This content-building was in fact important work, necessary for me to do the work I was hired for—and I learned a lot in the course of getting myself up to speed. But I also noticed that by the end of my fourth semester teaching, this frantic content-acquisition was starting to take over. The more comfortable I became with the content I had mastered, the more I reverted into a model of pedagogy that implicitly privileged content over process, and set me up as the center of knowledge which I would try to pour into my students’ brains. I found myself using more and more class time to lecture, or to answer questions that students asked. In teaching the same rotation of classes, I found myself planning exactly what should happen in each class meeting. As I came into my third year teaching, it was become less and less common that students would ask something I didn’t know the answer to, but it was also less and less common that they would come up with an insight I hadn’t anticipated, or that the class would unfold in organic, unexpected ways.

There were a few things that shook up my perspective on my teaching. The first was that as I started to work more on my first book, I started to spend less time obsessively prepping my classes—and noticed the counter-intuitive result that my teaching often got better. I was continuing to teach a regular rotation of repeated classes, and I discovered that the more time I spent prepping before a session of a course I had already taught three or four times, the more likely I was to dominate and over-structure the class time. I discovered that on the handful of days that I showed up without explicitly preparing, class actually went fantastically well—because I ended up backing off and providing more room for the students to talk, wrestle with things, and direct the flow of our time.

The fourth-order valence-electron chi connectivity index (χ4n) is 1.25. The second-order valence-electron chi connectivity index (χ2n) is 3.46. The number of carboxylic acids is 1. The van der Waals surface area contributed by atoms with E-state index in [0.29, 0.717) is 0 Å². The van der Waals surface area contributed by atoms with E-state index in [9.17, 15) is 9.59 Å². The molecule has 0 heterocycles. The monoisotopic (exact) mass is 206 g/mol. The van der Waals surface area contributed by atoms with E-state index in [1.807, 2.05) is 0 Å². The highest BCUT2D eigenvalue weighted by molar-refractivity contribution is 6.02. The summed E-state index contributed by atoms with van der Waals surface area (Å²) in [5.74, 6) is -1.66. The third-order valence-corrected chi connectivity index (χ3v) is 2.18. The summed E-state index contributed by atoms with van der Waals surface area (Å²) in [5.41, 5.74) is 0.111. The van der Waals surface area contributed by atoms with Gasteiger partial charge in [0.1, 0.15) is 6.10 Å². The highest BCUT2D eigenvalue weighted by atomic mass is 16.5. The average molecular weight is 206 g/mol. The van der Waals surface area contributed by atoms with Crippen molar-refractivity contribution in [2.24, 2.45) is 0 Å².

(This is not a recommendation to never go into the classroom prepared, by the way: it’s a recommendation to see past semesters of teaching as part of your preparation. ALWAYS plan when you’re teaching a new course.)

The second wake-up call turned out to be a semester in which my lower-level class simply dragged. By chance there were just more low-skill and low-engagement students in the mix than usual, and the handful of higher-skilled students were unusually reserved; also, we got assigned an awkward room, in which a wall blocked a third of the students from being able to see the rest. Faced week after week with a roomful of blank stares (instead of the usual thoughtful attention and chattiness I had become accustomed to at my institution), I viscerally felt the inadequacy of standing at the front of the room trying to give my students information. I started trying to figure out how to “flip the classroom” and get my resistant students talking to each other and interested in the material.

It didn’t work terribly well with that particular class; I finished the semester with a roomful of still mostly detached students gritting their teeth to get through their core requirement. But I had spent a lot of time myself reviewing my pedagogy, reaffirming my commitment to class discussion, re-imagining ways to produce active investigation instead of passive note-taking (or staring)—and that had profound impacts on the classes I have taught since. The trick, I had to remind myself, was not for me to know things, but for them to understand, discover, and analyze things.